Trials on humans are likely to begin next spring, so we'll have to make due with Tamiflu and that old cure-all, sleep and hydration, for a bit longer. Of course, getting your flu shot as soon as possible is also a good idea. Regardless of this season, this new research is an advancement in treating one of the world's most common diseases. Over a half-million lives every year depend on such a development.
What would it be like to experience the 4th dimension?
Physicists have understood at least theoretically, that there may be higher dimensions, besides our normal three. The first clue came in 1905 when Einstein developed his theory of special relativity. Of course, by dimensions we’re talking about length, width, and height. Generally speaking, when we talk about a fourth dimension, it’s considered space-time. But here, physicists mean a spatial dimension beyond the normal three, not a parallel universe, as such dimensions are mistaken for in popular sci-fi shows.
Duke University researchers might have solved a half-century old problem.
- Duke University researchers created a hydrogel that appears to be as strong and flexible as human cartilage.
- The blend of three polymers provides enough flexibility and durability to mimic the knee.
- The next step is to test this hydrogel in sheep; human use can take at least three years.
Duke researchers have developed the first gel-based synthetic cartilage with the strength of the real thing. A quarter-sized disc of the material can withstand the weight of a 100-pound kettlebell without tearing or losing its shape.
Photo: Feichen Yang.<p>That's the word from a team in the Department of Chemistry and Department of Mechanical Engineering and Materials Science at Duke University. Their <a href="https://onlinelibrary.wiley.com/doi/abs/10.1002/adfm.202003451" target="_blank">new paper</a>, published in the journal,<em> Advanced Functional Materials</em>, details this exciting evolution of this frustrating joint.<br></p><p>Researchers have sought materials strong and versatile enough to repair a knee since at least the seventies. This new hydrogel, comprised of three polymers, might be it. When two of the polymers are stretched, a third keeps the entire structure intact. When pulled 100,000 times, the cartilage held up as well as materials used in bone implants. The team also rubbed the hydrogel against natural cartilage a million times and found it to be as wear-resistant as the real thing. </p><p>The hydrogel has the appearance of Jell-O and is comprised of 60 percent water. Co-author, Feichen Yang, <a href="https://today.duke.edu/2020/06/lab-first-cartilage-mimicking-gel-strong-enough-knees" target="_blank">says</a> this network of polymers is particularly durable: "Only this combination of all three components is both flexible and stiff and therefore strong." </p><p> As with any new material, a lot of testing must be conducted. They don't foresee this hydrogel being implanted into human bodies for at least three years. The next step is to test it out in sheep. </p><p>Still, this is an exciting step forward in the rehabilitation of one of our trickiest joints. Given the potential reward, the wait is worth it. </p><p><span></span>--</p><p><em>Stay in touch with Derek on <a href="http://www.twitter.com/derekberes" target="_blank">Twitter</a>, <a href="https://www.facebook.com/DerekBeresdotcom" target="_blank">Facebook</a> and <a href="https://derekberes.substack.com/" target="_blank">Substack</a>. His next book is</em> "<em>Hero's Dose: The Case For Psychedelics in Ritual and Therapy."</em></p>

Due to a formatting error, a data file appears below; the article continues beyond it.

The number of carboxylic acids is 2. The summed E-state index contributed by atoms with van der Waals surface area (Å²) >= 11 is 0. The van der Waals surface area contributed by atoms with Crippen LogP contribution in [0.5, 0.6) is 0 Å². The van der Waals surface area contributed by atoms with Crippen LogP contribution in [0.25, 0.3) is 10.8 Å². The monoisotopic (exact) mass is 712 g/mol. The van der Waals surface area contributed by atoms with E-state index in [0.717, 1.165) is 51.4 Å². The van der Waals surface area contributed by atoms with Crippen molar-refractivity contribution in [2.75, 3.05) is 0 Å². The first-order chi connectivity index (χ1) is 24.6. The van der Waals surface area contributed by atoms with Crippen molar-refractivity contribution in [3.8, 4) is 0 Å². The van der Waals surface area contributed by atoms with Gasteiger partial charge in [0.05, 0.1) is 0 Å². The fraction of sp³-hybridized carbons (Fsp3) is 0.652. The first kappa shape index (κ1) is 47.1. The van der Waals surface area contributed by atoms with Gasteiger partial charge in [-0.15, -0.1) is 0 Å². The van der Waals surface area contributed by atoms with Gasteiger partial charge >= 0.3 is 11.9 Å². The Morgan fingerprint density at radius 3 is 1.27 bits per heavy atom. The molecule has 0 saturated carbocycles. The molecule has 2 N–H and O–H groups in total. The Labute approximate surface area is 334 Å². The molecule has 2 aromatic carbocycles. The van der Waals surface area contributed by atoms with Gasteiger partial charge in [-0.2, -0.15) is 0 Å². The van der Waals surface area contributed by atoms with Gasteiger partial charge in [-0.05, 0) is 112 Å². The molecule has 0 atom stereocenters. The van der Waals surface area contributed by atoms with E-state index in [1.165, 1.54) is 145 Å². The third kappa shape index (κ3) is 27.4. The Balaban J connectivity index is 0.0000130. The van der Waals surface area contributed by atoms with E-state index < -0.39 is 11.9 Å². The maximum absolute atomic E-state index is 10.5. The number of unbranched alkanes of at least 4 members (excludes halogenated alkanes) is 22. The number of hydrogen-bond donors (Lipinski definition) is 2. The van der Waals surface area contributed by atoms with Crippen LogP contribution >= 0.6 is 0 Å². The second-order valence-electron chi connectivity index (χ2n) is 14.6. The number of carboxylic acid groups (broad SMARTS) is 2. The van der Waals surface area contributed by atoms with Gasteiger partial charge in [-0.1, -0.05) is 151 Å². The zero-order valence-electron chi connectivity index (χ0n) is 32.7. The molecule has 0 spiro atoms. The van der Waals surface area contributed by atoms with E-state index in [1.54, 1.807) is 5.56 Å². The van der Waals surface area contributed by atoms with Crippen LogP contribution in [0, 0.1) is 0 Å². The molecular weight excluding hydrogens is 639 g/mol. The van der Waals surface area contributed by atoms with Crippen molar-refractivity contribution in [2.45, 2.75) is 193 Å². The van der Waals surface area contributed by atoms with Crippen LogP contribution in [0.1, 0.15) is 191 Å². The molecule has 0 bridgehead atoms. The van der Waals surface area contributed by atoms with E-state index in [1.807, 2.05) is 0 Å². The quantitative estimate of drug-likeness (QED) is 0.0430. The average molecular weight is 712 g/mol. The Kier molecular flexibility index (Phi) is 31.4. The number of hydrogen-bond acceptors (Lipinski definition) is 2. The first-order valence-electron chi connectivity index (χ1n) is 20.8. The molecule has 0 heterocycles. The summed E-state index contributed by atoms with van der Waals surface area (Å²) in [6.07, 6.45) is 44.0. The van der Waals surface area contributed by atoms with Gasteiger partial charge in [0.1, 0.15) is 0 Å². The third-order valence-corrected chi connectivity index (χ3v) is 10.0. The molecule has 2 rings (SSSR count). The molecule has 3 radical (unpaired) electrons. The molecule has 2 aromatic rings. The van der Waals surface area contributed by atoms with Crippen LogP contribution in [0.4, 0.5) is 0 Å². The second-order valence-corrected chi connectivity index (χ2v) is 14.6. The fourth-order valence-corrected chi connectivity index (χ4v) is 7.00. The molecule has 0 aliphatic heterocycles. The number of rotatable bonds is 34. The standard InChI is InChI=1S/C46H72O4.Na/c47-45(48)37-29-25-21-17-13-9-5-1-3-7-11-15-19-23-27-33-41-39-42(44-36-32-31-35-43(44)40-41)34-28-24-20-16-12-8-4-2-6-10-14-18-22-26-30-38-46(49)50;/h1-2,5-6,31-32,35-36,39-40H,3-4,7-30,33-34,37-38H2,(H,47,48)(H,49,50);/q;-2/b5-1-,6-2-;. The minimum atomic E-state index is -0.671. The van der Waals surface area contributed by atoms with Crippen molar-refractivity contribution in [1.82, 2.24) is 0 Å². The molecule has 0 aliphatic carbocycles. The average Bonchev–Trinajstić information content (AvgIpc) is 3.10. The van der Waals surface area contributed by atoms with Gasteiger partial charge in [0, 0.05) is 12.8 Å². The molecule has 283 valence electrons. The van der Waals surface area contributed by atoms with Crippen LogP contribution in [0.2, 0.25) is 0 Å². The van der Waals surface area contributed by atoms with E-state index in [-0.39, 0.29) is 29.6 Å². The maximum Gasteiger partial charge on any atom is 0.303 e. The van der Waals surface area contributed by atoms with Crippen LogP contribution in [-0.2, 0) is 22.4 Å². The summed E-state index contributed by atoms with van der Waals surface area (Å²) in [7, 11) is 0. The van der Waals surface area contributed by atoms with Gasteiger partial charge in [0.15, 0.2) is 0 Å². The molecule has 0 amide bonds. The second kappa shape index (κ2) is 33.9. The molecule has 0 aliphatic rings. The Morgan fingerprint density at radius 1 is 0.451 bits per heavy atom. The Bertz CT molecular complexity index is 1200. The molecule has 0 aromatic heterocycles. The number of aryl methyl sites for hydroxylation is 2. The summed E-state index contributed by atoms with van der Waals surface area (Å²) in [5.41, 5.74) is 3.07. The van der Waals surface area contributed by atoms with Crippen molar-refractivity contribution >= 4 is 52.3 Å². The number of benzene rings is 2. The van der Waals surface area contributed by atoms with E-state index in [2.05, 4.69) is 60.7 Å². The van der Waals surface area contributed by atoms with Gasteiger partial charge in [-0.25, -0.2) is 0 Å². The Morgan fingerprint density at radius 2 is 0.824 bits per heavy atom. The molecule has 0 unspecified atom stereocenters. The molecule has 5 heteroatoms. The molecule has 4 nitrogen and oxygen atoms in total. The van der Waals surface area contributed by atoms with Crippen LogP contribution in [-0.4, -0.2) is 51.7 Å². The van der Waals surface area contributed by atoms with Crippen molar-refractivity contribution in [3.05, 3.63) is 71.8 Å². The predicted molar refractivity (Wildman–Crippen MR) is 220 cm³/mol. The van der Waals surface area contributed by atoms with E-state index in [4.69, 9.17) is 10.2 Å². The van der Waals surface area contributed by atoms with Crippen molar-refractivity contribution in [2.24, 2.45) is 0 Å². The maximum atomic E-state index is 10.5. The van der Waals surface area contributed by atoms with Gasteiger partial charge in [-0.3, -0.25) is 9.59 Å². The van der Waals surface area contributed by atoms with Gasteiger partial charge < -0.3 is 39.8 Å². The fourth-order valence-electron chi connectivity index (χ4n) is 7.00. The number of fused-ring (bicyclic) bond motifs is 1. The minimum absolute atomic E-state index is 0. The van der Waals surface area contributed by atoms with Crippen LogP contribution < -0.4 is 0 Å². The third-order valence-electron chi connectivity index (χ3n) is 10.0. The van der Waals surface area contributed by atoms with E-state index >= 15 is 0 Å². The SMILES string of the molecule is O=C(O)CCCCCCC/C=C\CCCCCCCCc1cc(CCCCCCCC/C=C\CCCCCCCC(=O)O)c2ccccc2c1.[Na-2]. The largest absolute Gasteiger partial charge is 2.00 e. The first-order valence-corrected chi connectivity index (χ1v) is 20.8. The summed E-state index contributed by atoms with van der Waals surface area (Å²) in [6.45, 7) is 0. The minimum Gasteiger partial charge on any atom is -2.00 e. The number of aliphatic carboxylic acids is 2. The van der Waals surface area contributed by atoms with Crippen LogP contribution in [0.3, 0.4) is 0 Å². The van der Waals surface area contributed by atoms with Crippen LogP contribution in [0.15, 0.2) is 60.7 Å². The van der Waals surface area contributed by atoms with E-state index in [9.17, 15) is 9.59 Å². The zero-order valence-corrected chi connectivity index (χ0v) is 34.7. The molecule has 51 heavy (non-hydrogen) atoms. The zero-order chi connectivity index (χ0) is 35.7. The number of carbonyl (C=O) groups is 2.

Vaccines find more success in development than any other kind of drug, but have been relatively neglected in recent decades.
Vaccines are more likely to get through clinical trials than any other type of drug — but have been given relatively little pharmaceutical industry support during the last two decades, according to a new study by MIT scholars.
Sallie Krawcheck and Bob Kulhan will be talking money, jobs, and how the pandemic will disproportionally affect women's finances.